(b1) transmitting an algorithm for creating said data set of three dimensional position coordinates of intended survey marks;
(b2) transmitting a data set of positional coordinates of a boundary of an intended survey area;
and wherein said step (c) of using said rover to collect said set of feedback data further includes the step of:
(c1) generating a set of actual survey marks during a continuous real time kinematic (RTK) survey operation;
and wherein said step (d) of transmitting said set of feedback data to said PBS further includes the steps of:
(d1) transmitting a set of actual survey marks; and
(d2) building a topographical map of an actual survey area.
14. The method of claim 13, wherein said step (b1) of transmitting said algorithm for creating said data set of three dimensional position coordinates of intended survey marks further includes the step of:
transmitting said algorithm for creating said data set of three dimensional position coordinates of intended survey marks, wherein a set of positional coordinates of each said subsequent survey mark is incrementally increased relatively to a set of positional coordinates of one said preceding survey mark.
15. The method of claim 13, wherein said step (b1) of transmitting said algorithm for creating said data set of three dimensional position coordinates of intended survey marks further includes the step of:
transmitting said algorithm for creating said data set of three dimensional position coordinates of intended survey marks, wherein a set of positional coordinates of each said subsequent survey mark is incrementally increased relatively to a set of positional coordinates of one said preceding survey mark, and wherein an increment of said increase depends on the rate of altitude change for said intended survey area.
16. The method of claim 13, wherein said step (b1) of transmitting said algorithm for creating said data set of three dimensional position coordinates of intended survey marks further includes the step of:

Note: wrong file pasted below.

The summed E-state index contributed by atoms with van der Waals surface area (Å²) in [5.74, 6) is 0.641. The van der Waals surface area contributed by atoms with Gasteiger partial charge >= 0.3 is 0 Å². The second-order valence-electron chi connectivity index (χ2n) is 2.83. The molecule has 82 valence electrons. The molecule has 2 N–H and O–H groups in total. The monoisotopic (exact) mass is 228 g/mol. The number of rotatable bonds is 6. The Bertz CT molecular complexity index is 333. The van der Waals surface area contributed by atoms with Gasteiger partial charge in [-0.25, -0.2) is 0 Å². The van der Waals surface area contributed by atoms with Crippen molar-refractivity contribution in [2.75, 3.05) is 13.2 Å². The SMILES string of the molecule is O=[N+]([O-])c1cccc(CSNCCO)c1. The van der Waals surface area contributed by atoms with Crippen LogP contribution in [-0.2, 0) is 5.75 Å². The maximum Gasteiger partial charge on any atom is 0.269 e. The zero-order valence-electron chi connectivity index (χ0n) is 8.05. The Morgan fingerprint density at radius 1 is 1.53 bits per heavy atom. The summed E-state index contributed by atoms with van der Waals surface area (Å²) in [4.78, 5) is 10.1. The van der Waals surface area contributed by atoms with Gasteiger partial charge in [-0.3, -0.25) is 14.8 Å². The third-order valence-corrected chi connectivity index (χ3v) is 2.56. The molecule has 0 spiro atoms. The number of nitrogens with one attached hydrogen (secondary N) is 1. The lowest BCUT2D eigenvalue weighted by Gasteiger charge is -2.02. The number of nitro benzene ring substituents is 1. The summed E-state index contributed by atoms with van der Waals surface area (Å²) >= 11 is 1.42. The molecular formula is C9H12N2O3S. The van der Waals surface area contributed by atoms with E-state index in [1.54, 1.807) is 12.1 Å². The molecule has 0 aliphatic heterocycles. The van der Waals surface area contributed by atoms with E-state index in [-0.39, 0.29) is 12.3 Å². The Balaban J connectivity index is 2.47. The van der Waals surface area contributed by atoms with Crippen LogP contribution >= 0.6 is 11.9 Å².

transmitting said algorithm for creating said data set of three dimensional position coordinates survey marks, wherein a set of positional coordinates of each said subsequent survey mark is incrementally increased relatively to a set of positional coordinates of one said preceding survey mark, and wherein an increment of said increase is determined by the operator.
17. The method of claim 4;
wherein said step (b) of transmitting said secondary set of remote control data to said rover further includes the step of:
(b1) transmitting a data set of positional coordinates of a boundary of an intended image area including an algorithm for creating a data set of three dimensional position coordinates of intended image locations;
and wherein said step (c) of using said rover to collect said set of feedback data further includes the step of:
(c1) generating a combined set of images linked to image locations, each said image linked to one said image location, each said element of said set of images linked to image locations includes a set of three dimensional coordinates of one said image location from which one said image is created;
and wherein said step (d) of transmitting said set of feedback data to said PBS further includes the step of:
(d1) transmitting said combined set of images linked to image locations.
18. The method of claim 17, wherein said step (b1) of transmitting said control data further includes the step of:
transmitting said algorithm for creating said data set of images linked to image locations, wherein a set of positional coordinates of each said subsequent image location is incrementally increased relatively to a set of positional coordinates of one said preceding image location.